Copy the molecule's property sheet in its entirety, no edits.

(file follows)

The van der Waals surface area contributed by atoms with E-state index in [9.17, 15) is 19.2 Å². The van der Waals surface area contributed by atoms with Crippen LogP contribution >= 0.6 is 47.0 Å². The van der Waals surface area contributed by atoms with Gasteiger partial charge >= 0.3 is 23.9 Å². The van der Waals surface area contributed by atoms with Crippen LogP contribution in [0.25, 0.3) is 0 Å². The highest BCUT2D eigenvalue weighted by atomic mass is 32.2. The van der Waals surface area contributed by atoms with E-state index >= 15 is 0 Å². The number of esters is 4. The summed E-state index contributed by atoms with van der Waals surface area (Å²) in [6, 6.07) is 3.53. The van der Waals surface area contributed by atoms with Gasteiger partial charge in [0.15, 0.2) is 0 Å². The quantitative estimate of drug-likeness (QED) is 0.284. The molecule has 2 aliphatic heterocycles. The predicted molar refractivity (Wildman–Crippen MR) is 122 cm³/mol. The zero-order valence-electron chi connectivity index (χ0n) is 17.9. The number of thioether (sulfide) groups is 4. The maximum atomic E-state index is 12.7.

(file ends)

The van der Waals surface area contributed by atoms with E-state index in [9.17, 15) is 19.2 Å². The van der Waals surface area contributed by atoms with Crippen LogP contribution >= 0.6 is 47.0 Å². The van der Waals surface area contributed by atoms with Gasteiger partial charge >= 0.3 is 23.9 Å². The van der Waals surface area contributed by atoms with Crippen LogP contribution in [0.25, 0.3) is 0 Å². The highest BCUT2D eigenvalue weighted by atomic mass is 32.2. The van der Waals surface area contributed by atoms with E-state index >= 15 is 0 Å². The number of esters is 4. The summed E-state index contributed by atoms with van der Waals surface area (Å²) in [6, 6.07) is 3.53. The van der Waals surface area contributed by atoms with Gasteiger partial charge in [0.15, 0.2) is 0 Å². The quantitative estimate of drug-likeness (QED) is 0.284. The molecule has 2 aliphatic heterocycles. The predicted molar refractivity (Wildman–Crippen MR) is 122 cm³/mol. The zero-order valence-electron chi connectivity index (χ0n) is 17.9. The number of thioether (sulfide) groups is 4. The maximum atomic E-state index is 12.7.